Most hospitals in Maine continue to see low occupancy rates, raising the question of whether empty beds mean there are too many hospitals or patients are receiving better care.
With occupancy rates below the national average, industry experts wonder if all of the state's 36 acute care centers are necessary, the Portland Press Herald reported.
But hospital officials point to technology improvements, reimbursements changes and the shift toward outpatient services as reasons why patients spend less time in the hospital and that prevent them from admitting in the first place, the article noted.
Illinois' Northwest Community Healthcare, for example, recently hopped on the outpatient trend, opening four new outpatient facilities next year, in addition to its four immediate-care centers and a FastCare Clinic offering walk-in treatment, FierceHealthcare previously reported.
Hospitals also may opt for lower occupancy rates given that overcrowding is associated with increased inpatient mortality, as well as moderate rises in length of stay and costs, according to a December study in the Annals of Emergency Medicine.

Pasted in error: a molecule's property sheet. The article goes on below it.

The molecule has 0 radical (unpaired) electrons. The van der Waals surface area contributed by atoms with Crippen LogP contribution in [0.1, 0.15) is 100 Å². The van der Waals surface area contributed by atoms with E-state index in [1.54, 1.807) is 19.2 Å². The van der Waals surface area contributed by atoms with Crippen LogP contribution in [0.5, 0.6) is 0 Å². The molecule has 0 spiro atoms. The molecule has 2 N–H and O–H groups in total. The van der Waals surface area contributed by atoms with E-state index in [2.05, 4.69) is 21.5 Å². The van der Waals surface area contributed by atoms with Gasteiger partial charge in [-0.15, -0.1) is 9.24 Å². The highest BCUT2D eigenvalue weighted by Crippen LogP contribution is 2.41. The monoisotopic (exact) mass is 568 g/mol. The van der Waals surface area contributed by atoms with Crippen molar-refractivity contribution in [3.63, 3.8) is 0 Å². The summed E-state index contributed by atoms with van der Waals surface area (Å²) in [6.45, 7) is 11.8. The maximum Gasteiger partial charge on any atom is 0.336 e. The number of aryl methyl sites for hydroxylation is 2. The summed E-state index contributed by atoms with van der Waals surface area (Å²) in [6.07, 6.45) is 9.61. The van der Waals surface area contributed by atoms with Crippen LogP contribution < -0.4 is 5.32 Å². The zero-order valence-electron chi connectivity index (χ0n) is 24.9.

"There are competing risks. Extremely high occupancy rates cause problems of overcrowding and back-ups in emergency departments if there's not room for admissions," Karen Joynt, a health policy researcher with the Harvard School of Public Health, told the Press Herald."Too low is problematic because the revenue is too low to keep the hospital functioning," she said.
Even without optimal occupancy, low-volume hospitals could turn those empty beds into a new revenue source. A Midwest hospital used its existing empty beds to create a three-day inpatient medical stabilization program. The new service line generated $800,000 of annual revenue with a 40 percent profit margin, Kevin L. Shrake, a former hospital CEO and a fellow in the American College of Healthcare Executives, wrote in a Hospital Impact blog post earlier this month.
- read the Press Herald article